The rest of the information we want to capture is at the database level, so we need to iterate through the databases on the server. We do that this way:
Dim lisDBs As DatabaseCollection lisDBs = srvMgmtServer.Databases Dim objDB As Database For Each objDB In lisDBs Next
At the database level we want to capture details about the files used by each database, and we want to summarize the total space allocated and used by the database and the log for each database. In my case I don't want to capture information on system databases, or for snapshot databases (because snapshot databases are a special case and use special NTFS sparse files, not normal filesystem files. Notice how we have to check to make sure the database is a SQL Server 2005 database before checking to see if it's a snapshot database. If we don't do this Visual Basic will throw an error.) I use the following code to filter these databases out:
Dim blnProcessDB As Boolean blnProcessDB = True If objDB.IsSystemObject Then blnProcessDB = False End If If (objDB.CompatibilityLevel = CompatibilityLevel.Version90) Then If objDB.IsDatabaseSnapshot Then blnProcessDB = False End If End If If blnProcessDB = True Then End If
So, the database information collection process goes inside this last IF statement block.
There's a difference between the way the information is stored for data files versus log files in SQL Server. Because data files are defined within file groups we have to browse the FileGroups collection for the database before we can get to the actual files, but there are no file groups defined for log files. We'll use these objects to work through them:
Dim objFileGroups As FileGroupCollection Dim objFileGroup As FileGroup Dim objLogFiles As LogFileCollection Dim objLogFile As LogFile
We define counters for the size information we want to capture, and we loop through the file groups and files, writing the information for the physical files as we go, and at the end we write the size and usage values to our database.
Dim strDBName As String Dim fltDBSpace As Double Dim fltDBUsed As Double Dim fltLogSpace As Double Dim fltLogUsed As Double strDBName = objDB.Name fltDBSpace = 0 fltDBUsed = 0 fltLogSpace = 0 fltLogUsed = 0 objFileGroups = objDB.FileGroups For Each objFileGroup In objFileGroups Dim objDataFiles As DataFileCollection Dim objDataFile As DataFile Dim fltFGSpace As Double Dim fltFGUsed As Double fltFGSpace = 0 fltFGUsed = 0 objDataFiles = objFileGroup.Files For Each objDataFile In objDataFiles Dim strFileName As String Dim strLogName As String Dim fltDFSpace As Double Dim fltDFUsed As Double strFileName = objDataFile.FileName strLogName = objDataFile.Name fltDFSpace = objDataFile.Size fltDFUsed = objDataFile.UsedSpace fltFGSpace += fltDFSpace fltFGUsed += fltDFUsed 'Write the physical file info for your data files Next fltDBSpace += fltFGSpace fltDBUsed += fltFGUsed Next objLogFiles = objDB.LogFiles For Each objLogFile In objLogFiles Dim strFileName As String Dim strLogName As String Dim fltDFSpace As Double Dim fltDFUsed As Double strFileName = objLogFile.FileName strLogName = objLogFile.Name fltDFSpace = objLogFile.Size fltDFUsed = objLogFile.UsedSpace fltLogSpace += fltDFSpace fltLogUsed += fltDFUsed 'Write the physical file info for your log files Next 'Write the database space usage values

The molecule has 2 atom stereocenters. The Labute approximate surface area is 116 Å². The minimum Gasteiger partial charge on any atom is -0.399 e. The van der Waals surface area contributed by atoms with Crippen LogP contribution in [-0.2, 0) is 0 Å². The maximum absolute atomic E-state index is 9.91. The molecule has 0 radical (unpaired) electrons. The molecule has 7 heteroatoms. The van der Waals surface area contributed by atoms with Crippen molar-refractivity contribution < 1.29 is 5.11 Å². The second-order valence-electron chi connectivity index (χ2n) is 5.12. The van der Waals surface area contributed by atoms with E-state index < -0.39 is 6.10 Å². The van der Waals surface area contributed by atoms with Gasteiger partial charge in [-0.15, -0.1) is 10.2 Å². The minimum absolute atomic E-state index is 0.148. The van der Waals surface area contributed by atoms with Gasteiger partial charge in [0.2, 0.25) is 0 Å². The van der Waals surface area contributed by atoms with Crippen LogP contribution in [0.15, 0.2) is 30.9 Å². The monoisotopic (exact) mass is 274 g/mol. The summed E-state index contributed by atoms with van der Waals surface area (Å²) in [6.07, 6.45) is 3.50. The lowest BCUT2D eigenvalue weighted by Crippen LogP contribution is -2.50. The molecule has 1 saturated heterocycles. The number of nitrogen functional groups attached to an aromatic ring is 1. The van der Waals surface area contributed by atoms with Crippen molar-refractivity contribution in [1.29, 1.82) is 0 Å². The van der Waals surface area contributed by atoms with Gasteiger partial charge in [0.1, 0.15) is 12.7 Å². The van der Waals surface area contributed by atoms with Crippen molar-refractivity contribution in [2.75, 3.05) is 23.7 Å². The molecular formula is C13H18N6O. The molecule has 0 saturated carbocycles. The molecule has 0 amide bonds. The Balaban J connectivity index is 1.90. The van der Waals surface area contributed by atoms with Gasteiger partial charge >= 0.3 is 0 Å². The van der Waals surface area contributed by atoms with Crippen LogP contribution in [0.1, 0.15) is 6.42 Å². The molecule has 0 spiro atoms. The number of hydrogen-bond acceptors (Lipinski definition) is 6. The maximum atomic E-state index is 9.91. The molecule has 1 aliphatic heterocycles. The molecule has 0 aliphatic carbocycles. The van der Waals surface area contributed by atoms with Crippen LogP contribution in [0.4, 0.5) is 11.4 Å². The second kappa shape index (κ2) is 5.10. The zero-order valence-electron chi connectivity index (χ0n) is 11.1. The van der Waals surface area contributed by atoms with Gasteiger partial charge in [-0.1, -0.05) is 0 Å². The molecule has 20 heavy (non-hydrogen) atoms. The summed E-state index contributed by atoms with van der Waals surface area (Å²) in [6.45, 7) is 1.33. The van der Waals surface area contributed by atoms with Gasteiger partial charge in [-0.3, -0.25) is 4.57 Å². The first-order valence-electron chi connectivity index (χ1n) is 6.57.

By recording this information to your metrics database you can monitor growth trends and anticipate when you're going to need additional disk for your databases, making you a more effective administrator.
Allen is the Microsoft SQL Server database administrator for Advanstar Communications, Inc., which publishes trade magazines and produces trade shows for the healthcare, off-road sports, and fashion industries. His certifications include MCITP: Database Administrator, MCITP: Database Developer, MCTS: SQL Server 2005, and is a Microsoft Certified Trainer. He will be presenting a session called DBA-201: Using SMO to Create Custom SQL Server Management Solutions at the 2006 PASS Community Summit.